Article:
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MUDROD - Ranking

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A machine learning based ranking system for geospatial data discovery

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MUDROD - Ranking

  1. 1. Mining and Utilizing Dataset Relevancy from Oceanographic Dataset (MUDROD) Metadata, Usage Metrics, and User Feedback to Improve Data Discovery and Access NASA AIST (NNX15AM85G) Yongyao Jiang, Chaowei (Phil) Yang, Yun Li, George Mason University Edward M Armstrong, Thomas Huang, David Moroni, Chris Finch, Lewis Mcgibbney, Frank Greguska, JPL, NASA ESIP Discovery Cluster Telecon
  2. 2. Data discovery problems • Keyword-matching, no semantic context – Original query: sea surface temperature – Keyword-based: sea AND surface AND temperature – Real intent: “sea surface temperature” OR “sst” OR “ghrsst” OR … • Single-dimension based ranking – Popularity, spatial resolution, text match, etc. – Hundreds, even thousands of matches • Lack of data recommendation – When a user clicks into a data, related data should be presented
  3. 3. • Analyze web logs to discover user knowledge (query and data relationships) • Construct knowledge base by combining semantics and profile analyzer • Improve data discovery by 1) better ranking; 2) recommendation; 3) ontology navigation Objectives
  4. 4. • Web log preprocessing • Semantic analysis of user queries • Machine learning based search ranking • Data Recommendation Functions/Modules
  5. 5. Background • Ranking is a long-standing problem in geospatial data discovery • Typically, hundreds, even thousands of matches • Can get larger as more Earth observation data is being collected
  6. 6. Background • Some provide metrics to sort the search results • Can be helpful, but induce users to focus on one single data characteristic • Fail to take account of users’ multidimensional preferences (e.g. processing level&spatial resolution)
  7. 7. Objective • Put the most desired data to the top of the result list • What features can represent users’ search preferences for geospatial data? • How can the ranking function reach a balance of all these features?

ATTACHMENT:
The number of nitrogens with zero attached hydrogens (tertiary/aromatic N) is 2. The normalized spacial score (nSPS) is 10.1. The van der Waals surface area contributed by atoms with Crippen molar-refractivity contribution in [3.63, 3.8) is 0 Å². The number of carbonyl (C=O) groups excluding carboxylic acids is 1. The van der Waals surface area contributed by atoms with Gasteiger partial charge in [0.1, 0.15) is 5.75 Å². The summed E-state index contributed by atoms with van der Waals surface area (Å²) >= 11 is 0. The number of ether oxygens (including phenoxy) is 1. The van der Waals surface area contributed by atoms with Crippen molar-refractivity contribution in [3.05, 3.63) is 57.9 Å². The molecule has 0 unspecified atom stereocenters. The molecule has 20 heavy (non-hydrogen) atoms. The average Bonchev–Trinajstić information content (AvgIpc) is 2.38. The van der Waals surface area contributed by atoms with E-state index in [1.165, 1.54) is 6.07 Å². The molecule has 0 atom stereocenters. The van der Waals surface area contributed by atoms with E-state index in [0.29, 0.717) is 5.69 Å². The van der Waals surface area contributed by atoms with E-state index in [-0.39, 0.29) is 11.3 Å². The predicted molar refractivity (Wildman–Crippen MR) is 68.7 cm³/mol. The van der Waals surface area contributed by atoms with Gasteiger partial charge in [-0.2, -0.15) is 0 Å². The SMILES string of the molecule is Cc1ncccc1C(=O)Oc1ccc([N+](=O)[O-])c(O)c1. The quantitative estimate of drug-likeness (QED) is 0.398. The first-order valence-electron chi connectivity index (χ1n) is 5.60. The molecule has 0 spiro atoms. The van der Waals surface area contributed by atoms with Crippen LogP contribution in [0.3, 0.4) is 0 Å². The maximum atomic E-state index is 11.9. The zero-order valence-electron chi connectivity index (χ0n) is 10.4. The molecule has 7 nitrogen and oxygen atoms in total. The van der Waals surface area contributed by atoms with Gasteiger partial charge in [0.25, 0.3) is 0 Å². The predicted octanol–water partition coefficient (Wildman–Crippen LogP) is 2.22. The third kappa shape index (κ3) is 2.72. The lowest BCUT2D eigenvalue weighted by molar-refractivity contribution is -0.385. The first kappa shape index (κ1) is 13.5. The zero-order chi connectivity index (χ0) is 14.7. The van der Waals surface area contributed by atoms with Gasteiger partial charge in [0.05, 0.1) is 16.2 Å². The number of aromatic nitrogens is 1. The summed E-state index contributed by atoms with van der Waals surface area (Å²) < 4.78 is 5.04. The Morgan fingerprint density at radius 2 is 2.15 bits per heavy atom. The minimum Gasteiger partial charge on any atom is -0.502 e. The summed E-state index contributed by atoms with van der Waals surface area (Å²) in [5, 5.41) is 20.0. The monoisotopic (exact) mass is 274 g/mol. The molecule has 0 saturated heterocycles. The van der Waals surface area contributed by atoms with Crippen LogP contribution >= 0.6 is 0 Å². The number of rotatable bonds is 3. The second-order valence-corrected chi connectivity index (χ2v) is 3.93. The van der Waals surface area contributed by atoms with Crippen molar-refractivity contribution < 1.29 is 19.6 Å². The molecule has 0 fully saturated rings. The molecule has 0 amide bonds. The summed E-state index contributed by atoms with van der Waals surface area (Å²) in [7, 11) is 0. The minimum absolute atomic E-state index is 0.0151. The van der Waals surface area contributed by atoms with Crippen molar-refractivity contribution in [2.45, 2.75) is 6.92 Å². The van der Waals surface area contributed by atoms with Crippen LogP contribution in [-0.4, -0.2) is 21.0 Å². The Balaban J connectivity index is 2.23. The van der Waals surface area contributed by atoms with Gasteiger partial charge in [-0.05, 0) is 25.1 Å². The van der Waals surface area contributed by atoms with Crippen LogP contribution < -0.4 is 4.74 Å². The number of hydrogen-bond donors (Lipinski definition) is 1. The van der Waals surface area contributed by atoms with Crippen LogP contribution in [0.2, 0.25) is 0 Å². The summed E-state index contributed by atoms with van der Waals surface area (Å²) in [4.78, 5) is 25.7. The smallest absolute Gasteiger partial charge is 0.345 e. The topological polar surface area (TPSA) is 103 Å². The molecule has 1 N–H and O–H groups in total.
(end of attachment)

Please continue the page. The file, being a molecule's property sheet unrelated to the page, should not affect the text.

8. 8. Ranking features • Identified eleven features from – Geospatial metadata attributes – Query – metadata content overlap – User behavior from web logs
  9. 9. Ranking features – Metadata attributes Features Description Release date The date when the data was published Processing level (PL) The processing level of image products, ranging from level 0 to level 4. Version number The publish version of the data Spatial resolution The spatial resolution of the data Temporal resolution The temporal resolution of the data • Five features • Verified by domains experts • Query-independent: static, depends on the data itself, won’t change with the query
  10. 10. • Text overlap • Spatial overlap Ranking features: query-metadata overlap
  11. 11. • Term frequency: How often does the query term appear in the metadata attribute? • Inverse document frequency: Query terms that appear in many metadata have a lower weight than uncommon terms (e.g., ocean < temperature) • Field-length: The length of the metadata attribute (e.g., title > abstract/description) • Lucene practical scoring function combines them Text query-metadata overlap
  12. 12. • Expand original query by providing the semantic context (Supported by the knowledge base) • Original query: ocean temperature • Semantically expanded query: ocean temperature OR sea surface temperature OR sst • Boost the relevance and increase recall & precision Text query-metadata overlap
  13. 13. Spatial query-metadata overlap • Spatial similarity between query area and the coverage of a particular data • Overlap area normalized by the original area of query and data
  14. 14. Ranking features – User behavior • All-time, monthly, user popularity, and semantic popularity (retrieved from web logs) • Semantic popularity: the number of times that the data has been clicked after searching a particular query and its highly related ones (query-dependent) ocean temperature ocean temperature sea surface temperature sst 1.0 1.0 1.0 Data A 10 5 5